There was more to Eastman House than I had thought. It was not just a collection of old photographs and old cameras. There was his actual house, restored to how it had been when he lived there. The museum also had on display the work of contemporary photographers. Ansel Adam’s photographs were breathtaking and the reproductions in books do not do them justice. George Eastman however had weird taste in décor. Throughout his house was decorated with animal parts, an animal skin throw rug here, and an elephant head hanging there, a deer foot ashtray even. He also tried to institute a thirteen month calendar. Weird.
Having worked up a bit of an appetite, our next stop was Heid’s of Liverpool for hot dogs that a sports podcast personality had been raving about. Who am I to complain? Hot dogs are among the best foods in the world. Alas, Google Maps decided to take us on an adventure first, steering us into less than stellar neighbourhoods of Liverpool, NY, there were a lot of run-down boarded-up houses. When we finally got there (we had literally driven right past the place, but were looking the wrong direction) the line-up was to the door! This only made me anticipate the delicious dogs even more. Thankfully the place was quick and efficient. I must have had the most confused look of disdain on my face when we received our hotdogs (one Coney and one Frankfurter), for they were not nestled comfortably in hotdog buns, oh no, they were wrapped in slices of Wonderbread. At first I was not too pleased with this subpar presentation. But they tasted better than they looked (which isn’t saying much, I admit). I confess, I have occasionally used bread in place of a bun when I was running short, and it was a good ratio of bread to meat, but it is just not the same. The hotdog was not outstanding by any stretch of the imagination, it was good, just not gotta-have-it-now, will-stand-in-long-line, crave-inducing. It was a fun mess to eat though. There was an ice cream shop, Sweet Treats, next door calling out to me, as if I had not had enough food. And we needed to fill the water bottle, I had to go in. It was well worth it, not only did they serve frozen custard, but it was called zebra (raspberry swirled with vanilla). The only downside was the ordering, the extra small was called “baby” and it was just too weird to order a baby ice cream.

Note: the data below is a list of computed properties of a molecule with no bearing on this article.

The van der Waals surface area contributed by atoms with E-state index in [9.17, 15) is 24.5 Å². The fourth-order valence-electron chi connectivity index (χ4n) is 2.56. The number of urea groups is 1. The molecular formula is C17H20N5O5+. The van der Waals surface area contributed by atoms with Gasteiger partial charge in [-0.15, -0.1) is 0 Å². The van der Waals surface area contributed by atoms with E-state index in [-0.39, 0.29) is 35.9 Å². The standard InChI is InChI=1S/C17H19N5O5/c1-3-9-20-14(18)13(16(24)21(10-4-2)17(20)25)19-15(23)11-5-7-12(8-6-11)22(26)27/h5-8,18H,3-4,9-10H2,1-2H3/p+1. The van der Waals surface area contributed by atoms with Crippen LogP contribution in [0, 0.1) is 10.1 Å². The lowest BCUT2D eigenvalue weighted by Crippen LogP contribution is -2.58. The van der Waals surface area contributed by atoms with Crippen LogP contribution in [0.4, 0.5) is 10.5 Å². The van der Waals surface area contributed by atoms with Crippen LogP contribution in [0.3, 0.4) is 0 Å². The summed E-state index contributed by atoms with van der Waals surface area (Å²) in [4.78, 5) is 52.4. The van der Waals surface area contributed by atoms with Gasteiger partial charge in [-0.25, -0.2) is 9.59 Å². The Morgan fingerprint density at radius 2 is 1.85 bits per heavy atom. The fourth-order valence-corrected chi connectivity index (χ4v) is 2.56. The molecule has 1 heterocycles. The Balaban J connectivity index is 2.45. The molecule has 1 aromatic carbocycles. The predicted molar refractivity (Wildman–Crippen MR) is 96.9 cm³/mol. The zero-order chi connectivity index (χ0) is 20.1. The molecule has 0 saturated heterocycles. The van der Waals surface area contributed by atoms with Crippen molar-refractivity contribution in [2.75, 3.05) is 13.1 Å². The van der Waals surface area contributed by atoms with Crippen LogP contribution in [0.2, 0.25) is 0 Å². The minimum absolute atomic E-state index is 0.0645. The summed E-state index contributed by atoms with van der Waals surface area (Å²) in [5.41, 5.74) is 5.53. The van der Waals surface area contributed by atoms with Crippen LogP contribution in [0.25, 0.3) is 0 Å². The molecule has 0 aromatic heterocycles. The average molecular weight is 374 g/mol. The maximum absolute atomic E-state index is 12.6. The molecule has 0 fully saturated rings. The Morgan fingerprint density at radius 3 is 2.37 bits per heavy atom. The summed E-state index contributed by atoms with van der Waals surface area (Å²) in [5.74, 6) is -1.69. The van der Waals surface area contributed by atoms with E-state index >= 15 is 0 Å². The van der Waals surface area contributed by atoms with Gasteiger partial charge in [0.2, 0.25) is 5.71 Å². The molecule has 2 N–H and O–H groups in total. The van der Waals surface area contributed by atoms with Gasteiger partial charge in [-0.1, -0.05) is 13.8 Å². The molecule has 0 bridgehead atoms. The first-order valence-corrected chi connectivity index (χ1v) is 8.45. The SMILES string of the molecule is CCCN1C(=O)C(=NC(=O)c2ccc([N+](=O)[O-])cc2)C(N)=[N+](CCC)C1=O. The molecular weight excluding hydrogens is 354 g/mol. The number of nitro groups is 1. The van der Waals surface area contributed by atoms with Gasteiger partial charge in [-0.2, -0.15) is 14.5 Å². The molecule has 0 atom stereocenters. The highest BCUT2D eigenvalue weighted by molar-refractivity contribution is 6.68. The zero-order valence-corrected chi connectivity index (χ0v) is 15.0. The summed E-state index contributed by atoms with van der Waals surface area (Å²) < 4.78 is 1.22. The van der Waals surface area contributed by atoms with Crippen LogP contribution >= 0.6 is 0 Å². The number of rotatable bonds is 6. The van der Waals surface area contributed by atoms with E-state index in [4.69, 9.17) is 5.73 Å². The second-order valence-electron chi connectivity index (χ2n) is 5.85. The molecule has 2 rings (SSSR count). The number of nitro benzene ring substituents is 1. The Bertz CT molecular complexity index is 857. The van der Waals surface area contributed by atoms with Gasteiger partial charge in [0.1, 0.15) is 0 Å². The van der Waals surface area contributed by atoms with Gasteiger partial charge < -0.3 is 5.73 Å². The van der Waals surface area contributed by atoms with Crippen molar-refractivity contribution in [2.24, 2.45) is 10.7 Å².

At this point I was starting to crash, my head was hurting. And then we almost crashed because some asshole did not check his blind spot and almost rammed us off the road into the ditch. There was no sign welcoming us to Vermont, for the longest time I was not even sure if we were in Vermont. I saw some pheasants and a deer by the side of the highway, live ones, not roadkills. We were staying at the Equinox Resort, a fancy-shmancy pants place. We got a free upgrade which was a nice surprise, until we saw it, our window overlooked the roof.
Despite my headache, I insisted on tagging along for a walk. We went down to the Battenkill River to admire the views and hopefully see some fish; alas that part of the river was too shallow. My headache was not letting up despite the fresh air. We had dinner at the Marsh Tavern where American soldiers from Vermont plotted against the British a really really long time ago. I got about halfway through my bowl of (delicious) corn chowder and I gave up, I felt awful and every mention of food was making me feel worse, I bailed and left for bed. Four aspirins total, and no relief. Ended the first day as a zombie.